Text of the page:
Tips on Assessing Wheat Disease
The May 1, 2009 issue of Purdue’s Pest and Crop newsletter had a really good article on assessing wheat disease. In the article Kiersten Wise discusses how wind damage can mimic certain wheat diseases, such as powdery mildew. Wheat plant samples were submitted to Purdue University for diagnosis:
The wheat samples in question had gray to brown flecking on the leaves that resembled powdery mildew. After careful inspection, the cause of the leaf flecking was ruled to be wind damage rather than disease. Inspecting wheat leaves with a hand lens can help determine if the spots on the leaves are caused by a fungus. The fungus that causes powdery mildew will produce white fluffy strands of fungal growth, known as mycelia, on the leaf tissue.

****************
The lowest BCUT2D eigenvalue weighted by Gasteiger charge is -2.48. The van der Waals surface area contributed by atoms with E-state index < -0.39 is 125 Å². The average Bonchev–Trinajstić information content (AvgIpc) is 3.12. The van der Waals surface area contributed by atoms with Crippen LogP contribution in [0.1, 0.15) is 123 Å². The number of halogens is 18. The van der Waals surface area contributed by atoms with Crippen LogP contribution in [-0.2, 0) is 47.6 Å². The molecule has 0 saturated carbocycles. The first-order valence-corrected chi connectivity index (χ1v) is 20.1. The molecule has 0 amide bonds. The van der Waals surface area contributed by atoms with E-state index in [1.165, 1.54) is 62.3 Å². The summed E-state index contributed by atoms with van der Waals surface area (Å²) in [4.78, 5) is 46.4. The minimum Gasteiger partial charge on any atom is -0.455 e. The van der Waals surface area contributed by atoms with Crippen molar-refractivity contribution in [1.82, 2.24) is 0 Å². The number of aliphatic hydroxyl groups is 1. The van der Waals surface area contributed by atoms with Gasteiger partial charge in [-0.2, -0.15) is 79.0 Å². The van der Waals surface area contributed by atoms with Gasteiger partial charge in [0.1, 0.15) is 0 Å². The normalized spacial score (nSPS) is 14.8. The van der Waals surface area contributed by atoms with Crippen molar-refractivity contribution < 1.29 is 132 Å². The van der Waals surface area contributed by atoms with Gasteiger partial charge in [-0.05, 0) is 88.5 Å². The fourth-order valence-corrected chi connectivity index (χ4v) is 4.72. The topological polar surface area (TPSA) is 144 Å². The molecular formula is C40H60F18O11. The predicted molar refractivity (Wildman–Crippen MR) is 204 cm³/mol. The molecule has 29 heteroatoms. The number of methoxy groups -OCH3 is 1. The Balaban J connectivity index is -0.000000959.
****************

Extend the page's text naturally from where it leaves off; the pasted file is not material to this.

In Ohio, according to OSU Pathologist Dr. Pierce Paul, stagonospora leaf and glume blotch, powdery mildew, and leaf rust are the most important yield-reducing leaf diseases. Of these, stagonospora leaf and glume blotch are most common statewide and powdery mildew is most common in the northeast, east central and south central parts of the state.
Tips on wheat disease diagnosis can be obtained from the Ohio Field Crop Disease web site http://www.oardc.ohio-state.edu/ohiofieldcropdisease/wheat/wheat1.htm
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